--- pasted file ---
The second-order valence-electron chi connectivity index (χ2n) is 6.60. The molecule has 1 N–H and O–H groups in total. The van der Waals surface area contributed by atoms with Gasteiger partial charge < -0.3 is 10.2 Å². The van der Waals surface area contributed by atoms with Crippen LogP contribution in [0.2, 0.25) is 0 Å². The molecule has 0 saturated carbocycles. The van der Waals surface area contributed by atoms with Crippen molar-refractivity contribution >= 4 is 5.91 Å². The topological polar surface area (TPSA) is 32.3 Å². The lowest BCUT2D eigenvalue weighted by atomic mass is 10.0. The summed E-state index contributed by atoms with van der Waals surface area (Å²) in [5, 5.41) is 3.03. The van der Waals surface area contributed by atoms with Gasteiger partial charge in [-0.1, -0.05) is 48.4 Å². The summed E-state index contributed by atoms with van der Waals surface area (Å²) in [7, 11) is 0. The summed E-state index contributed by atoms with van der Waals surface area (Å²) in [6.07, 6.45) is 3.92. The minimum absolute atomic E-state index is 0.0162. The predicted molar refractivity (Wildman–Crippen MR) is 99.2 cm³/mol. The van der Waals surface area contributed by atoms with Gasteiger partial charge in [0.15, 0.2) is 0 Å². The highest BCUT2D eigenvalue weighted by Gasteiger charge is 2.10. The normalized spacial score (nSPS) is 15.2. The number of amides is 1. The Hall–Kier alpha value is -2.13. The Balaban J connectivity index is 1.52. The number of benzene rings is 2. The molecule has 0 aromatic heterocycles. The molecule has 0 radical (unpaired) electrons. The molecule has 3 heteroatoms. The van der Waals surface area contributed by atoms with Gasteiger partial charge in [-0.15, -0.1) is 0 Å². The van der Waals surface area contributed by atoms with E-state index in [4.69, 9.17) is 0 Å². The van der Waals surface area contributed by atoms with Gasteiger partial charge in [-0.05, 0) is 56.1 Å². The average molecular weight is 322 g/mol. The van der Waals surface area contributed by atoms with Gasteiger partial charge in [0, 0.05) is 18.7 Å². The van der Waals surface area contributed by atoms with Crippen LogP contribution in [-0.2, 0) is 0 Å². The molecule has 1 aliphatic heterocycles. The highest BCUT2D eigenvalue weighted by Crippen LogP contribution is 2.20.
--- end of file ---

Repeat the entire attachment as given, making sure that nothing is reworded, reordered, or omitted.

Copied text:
The second-order valence-electron chi connectivity index (χ2n) is 6.60. The molecule has 1 N–H and O–H groups in total. The van der Waals surface area contributed by atoms with Gasteiger partial charge < -0.3 is 10.2 Å². The van der Waals surface area contributed by atoms with Crippen LogP contribution in [0.2, 0.25) is 0 Å². The molecule has 0 saturated carbocycles. The van der Waals surface area contributed by atoms with Crippen molar-refractivity contribution >= 4 is 5.91 Å². The topological polar surface area (TPSA) is 32.3 Å². The lowest BCUT2D eigenvalue weighted by atomic mass is 10.0. The summed E-state index contributed by atoms with van der Waals surface area (Å²) in [5, 5.41) is 3.03. The van der Waals surface area contributed by atoms with Gasteiger partial charge in [-0.1, -0.05) is 48.4 Å². The summed E-state index contributed by atoms with van der Waals surface area (Å²) in [7, 11) is 0. The summed E-state index contributed by atoms with van der Waals surface area (Å²) in [6.07, 6.45) is 3.92. The minimum absolute atomic E-state index is 0.0162. The predicted molar refractivity (Wildman–Crippen MR) is 99.2 cm³/mol. The van der Waals surface area contributed by atoms with Gasteiger partial charge in [0.15, 0.2) is 0 Å². The highest BCUT2D eigenvalue weighted by Gasteiger charge is 2.10. The normalized spacial score (nSPS) is 15.2. The number of amides is 1. The Hall–Kier alpha value is -2.13. The Balaban J connectivity index is 1.52. The number of benzene rings is 2. The molecule has 0 aromatic heterocycles. The molecule has 0 radical (unpaired) electrons. The molecule has 3 heteroatoms. The van der Waals surface area contributed by atoms with Gasteiger partial charge in [-0.15, -0.1) is 0 Å². The van der Waals surface area contributed by atoms with E-state index in [4.69, 9.17) is 0 Å². The van der Waals surface area contributed by atoms with Gasteiger partial charge in [-0.05, 0) is 56.1 Å². The average molecular weight is 322 g/mol. The van der Waals surface area contributed by atoms with Gasteiger partial charge in [0, 0.05) is 18.7 Å². The van der Waals surface area contributed by atoms with Crippen LogP contribution in [-0.2, 0) is 0 Å². The molecule has 1 aliphatic heterocycles. The highest BCUT2D eigenvalue weighted by Crippen LogP contribution is 2.20.